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Titlesupportive living resident experience survey report
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Page 1

Promoting and improving patient safety and health service quality across Alberta.

SUPPORTIVE LIVING
RESIDENT EXPERIENCE
SURVEY REPORT

January 2015

Page 150

APPENDIX B

As such, all of the questions in the Ohio survey instrument and the majority of the questions in the
Alberta Supportive Living Resident Experience Survey (with few exceptions) have the following response
options:

 Yes, always

 Yes, sometimes

 No, hardly ever

 No, never

 Don’t know/not applicable

B.2.4 Survey scoring

The typical method for scoring the survey is to transform each response to a scaled measure between
0.0‐100.0, as shown in Table 44, where higher scores represent positive experiences and lower scores
represent more negative experiences. The Ohio scoring methodology involves the calculation of a
summary score for each Dimension of Care using a mean or average of the scaled‐response scores within
each Dimension of Care.

Table 44: Survey scale conversion

Answer choice Converted scaled value

Yes, always 100.0

Yes, sometimes 66.67

No, hardly ever 33.33

No, never 0.0

The Ohio group also implemented an “N‐2” rule in the calculation of Dimension of Care mean scores (and
subsequent analyses), which restricted the calculation of Dimensions of Care mean scores to individuals
who completed a specified number of questions conditional on the number of questions within a
particular Dimension of Care.34 The calculation of Dimension of Care means was limited to respondents
who provided a response to at least “N‐2” questions for each Dimension of Care, where N represents the
number of questions in a Dimension of Care. For example, for the Activities Dimension of Care, which
consists of four questions, Dimension of Care means were calculated for respondents that answered at
least 2 questions. A mean score was not generated for those that answered only one question and left the
other three blank or answered Don’t know/not applicable.





34 N‐2 rule does not apply to the Dimension of Care of Laundry, as this Dimension only consists of 2 questions.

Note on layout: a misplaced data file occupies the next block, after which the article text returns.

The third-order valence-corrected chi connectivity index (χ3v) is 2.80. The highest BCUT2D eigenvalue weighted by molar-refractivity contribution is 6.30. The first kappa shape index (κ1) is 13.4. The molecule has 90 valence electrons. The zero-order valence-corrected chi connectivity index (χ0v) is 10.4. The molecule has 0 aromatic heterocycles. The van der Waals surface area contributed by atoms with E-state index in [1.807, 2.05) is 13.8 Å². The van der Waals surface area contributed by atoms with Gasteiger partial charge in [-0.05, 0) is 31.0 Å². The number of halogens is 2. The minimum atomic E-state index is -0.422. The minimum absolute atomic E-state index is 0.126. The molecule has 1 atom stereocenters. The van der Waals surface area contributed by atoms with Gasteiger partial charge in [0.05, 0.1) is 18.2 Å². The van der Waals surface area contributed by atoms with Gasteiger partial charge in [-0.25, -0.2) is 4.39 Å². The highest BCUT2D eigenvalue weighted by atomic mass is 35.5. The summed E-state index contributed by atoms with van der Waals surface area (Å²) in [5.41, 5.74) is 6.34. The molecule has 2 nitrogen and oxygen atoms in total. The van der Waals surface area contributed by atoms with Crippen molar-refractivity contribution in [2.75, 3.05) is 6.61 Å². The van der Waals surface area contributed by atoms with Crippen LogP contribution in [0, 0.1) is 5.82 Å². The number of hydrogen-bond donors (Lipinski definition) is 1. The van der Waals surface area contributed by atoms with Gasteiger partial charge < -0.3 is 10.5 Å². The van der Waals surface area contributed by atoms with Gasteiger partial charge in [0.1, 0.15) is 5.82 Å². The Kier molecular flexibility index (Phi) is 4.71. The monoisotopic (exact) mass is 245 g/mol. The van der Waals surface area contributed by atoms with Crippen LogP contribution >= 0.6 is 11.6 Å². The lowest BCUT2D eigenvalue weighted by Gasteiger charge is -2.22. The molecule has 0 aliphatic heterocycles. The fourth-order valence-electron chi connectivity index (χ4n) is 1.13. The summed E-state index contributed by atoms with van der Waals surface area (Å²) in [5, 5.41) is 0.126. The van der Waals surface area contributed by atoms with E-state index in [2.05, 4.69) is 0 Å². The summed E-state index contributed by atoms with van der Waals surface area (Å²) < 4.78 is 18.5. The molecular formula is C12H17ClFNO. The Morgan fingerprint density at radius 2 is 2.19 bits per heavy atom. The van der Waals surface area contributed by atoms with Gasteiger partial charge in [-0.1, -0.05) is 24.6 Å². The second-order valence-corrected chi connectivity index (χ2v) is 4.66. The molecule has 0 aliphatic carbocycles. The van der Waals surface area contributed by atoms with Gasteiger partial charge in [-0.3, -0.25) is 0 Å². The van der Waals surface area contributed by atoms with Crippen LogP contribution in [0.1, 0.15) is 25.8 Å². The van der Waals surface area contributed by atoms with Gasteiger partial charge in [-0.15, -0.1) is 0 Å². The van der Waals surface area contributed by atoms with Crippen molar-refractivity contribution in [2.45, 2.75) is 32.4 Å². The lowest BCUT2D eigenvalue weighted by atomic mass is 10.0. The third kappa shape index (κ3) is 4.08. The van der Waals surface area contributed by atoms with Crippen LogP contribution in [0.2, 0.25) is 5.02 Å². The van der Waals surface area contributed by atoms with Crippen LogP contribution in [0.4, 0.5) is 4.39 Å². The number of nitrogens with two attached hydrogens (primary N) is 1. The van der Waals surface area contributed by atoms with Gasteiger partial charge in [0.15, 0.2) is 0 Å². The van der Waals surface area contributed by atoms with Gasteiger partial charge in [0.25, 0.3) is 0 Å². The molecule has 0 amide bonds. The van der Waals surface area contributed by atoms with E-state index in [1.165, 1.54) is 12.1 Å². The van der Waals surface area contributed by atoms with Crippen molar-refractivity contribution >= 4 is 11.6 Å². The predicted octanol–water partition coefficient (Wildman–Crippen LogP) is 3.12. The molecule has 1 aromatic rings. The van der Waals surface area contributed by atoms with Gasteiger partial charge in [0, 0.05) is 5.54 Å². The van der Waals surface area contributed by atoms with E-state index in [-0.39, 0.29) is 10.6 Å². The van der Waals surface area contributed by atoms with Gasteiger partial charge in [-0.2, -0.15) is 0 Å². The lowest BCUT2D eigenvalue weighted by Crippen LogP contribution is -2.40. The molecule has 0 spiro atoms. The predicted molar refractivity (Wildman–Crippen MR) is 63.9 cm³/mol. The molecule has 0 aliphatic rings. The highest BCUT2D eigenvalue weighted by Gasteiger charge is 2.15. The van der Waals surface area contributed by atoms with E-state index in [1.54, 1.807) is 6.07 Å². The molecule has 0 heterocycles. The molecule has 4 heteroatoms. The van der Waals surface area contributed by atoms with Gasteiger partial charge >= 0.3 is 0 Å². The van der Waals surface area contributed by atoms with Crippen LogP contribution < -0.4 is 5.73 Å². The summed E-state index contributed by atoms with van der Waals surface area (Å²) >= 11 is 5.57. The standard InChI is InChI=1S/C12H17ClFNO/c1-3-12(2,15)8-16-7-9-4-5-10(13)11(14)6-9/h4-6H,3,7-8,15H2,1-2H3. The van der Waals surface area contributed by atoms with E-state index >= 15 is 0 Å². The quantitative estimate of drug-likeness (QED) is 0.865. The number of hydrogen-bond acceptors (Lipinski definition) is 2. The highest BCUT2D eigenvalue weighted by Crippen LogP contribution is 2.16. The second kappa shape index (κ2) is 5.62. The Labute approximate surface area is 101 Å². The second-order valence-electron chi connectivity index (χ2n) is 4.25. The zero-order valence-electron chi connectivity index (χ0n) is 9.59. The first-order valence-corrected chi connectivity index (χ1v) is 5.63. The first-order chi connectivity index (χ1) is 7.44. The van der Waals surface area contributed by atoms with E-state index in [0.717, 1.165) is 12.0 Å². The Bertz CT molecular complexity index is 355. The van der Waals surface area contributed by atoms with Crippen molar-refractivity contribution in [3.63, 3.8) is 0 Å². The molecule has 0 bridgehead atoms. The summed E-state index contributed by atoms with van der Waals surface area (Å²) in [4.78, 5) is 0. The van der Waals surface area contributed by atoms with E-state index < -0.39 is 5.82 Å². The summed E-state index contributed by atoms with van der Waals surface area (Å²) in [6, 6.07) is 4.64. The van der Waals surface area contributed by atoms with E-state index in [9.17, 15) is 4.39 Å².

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APPENDIX B

N‐2 Criterion:

[4 questions in Activities Dimension of Care] minus [2‐question criterion] = 2 questions minimum.



An alternative, second example for the Choice Dimension of Care:

N‐2 Criterion:

[6 questions in Choice Dimension of Care] minus [2‐question criterion] = 4 questions minimum.



Respondents who met the minimum criterion (N‐2), but who answered less than the complete number of
questions within a particular Dimension of Care had missing values replaced by the facility mean for that
question. Scaled responses were then summed and divided by the number of questions within each
Dimension of Care to arrive at a summary score.

B.3 Survey sampling design, promotion, and recruitment

B.3.1 Facility recruitment and visits

Personal care homes (SL1); group or family care homes or lodges (SL2); special care homes (including
mental health support homes and LTC only facilities) were excluded from participation. Facilities with
language barriers (i.e., English was not the first language of most or all residents at the facility) and
facilities which refused to participate were also excluded.

In order to meet time and budgetary constraints, criteria were applied at the facility level to limit the
number of standardized in‐person interviews conducted across the province. Specifically, supportive
living facilities were divided into remote and non‐remote facilities for the purpose of the study. Facilities
deemed geographically remote for travel (relative to other facilities) were limited to participation via
self‐administered paper surveys only. These facilities are referred to as remote facilities. Unlike remote
facilities, non‐remote facilities were visited by the survey team who conducted in‐person interviews or
delivered surveys to residents for self‐administration.

All eligible facilities were contacted via email prior to enrollment and were asked to identify a facility‐
based staff member that could act as the designated site liaison for the study. Further contacts (phone
and/or email) with site liaisons were made by the survey team to clarify and enlist their support with the
survey roll out at the facility level. Site liaisons were provided with specific written instructions with
regards to the following survey processes including: the dissemination of HQCA survey communication
materials (survey information letters to staff, residents, and families as well as posters to be placed in
facility common areas such as elevators, dining rooms, and message boards); verifying resident and
family information; and coding residents with respect to eligibility for participation.

Facility visits generally ranged from one to three days depending on the size of the facility and the
number of interviewers. All interviewers underwent security clearance and extensive training prior to
the roll out of the survey. These training sessions included information about the project, the HQCA’s role
and mandate, characteristics of the population under study, relevant Alberta legislation (such as the
Protection for Persons in Care Act), and ethical principles in research with vulnerable populations. Hands‐
on training with introductory study scripts and the survey instrument were also incorporated into these

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210, 811 – 14 Street NW
Calgary, Alberta, Canada T2N 2A4

T: 403.297.8162 F: 403.297.8258
E: [email protected] www.hqca.ca

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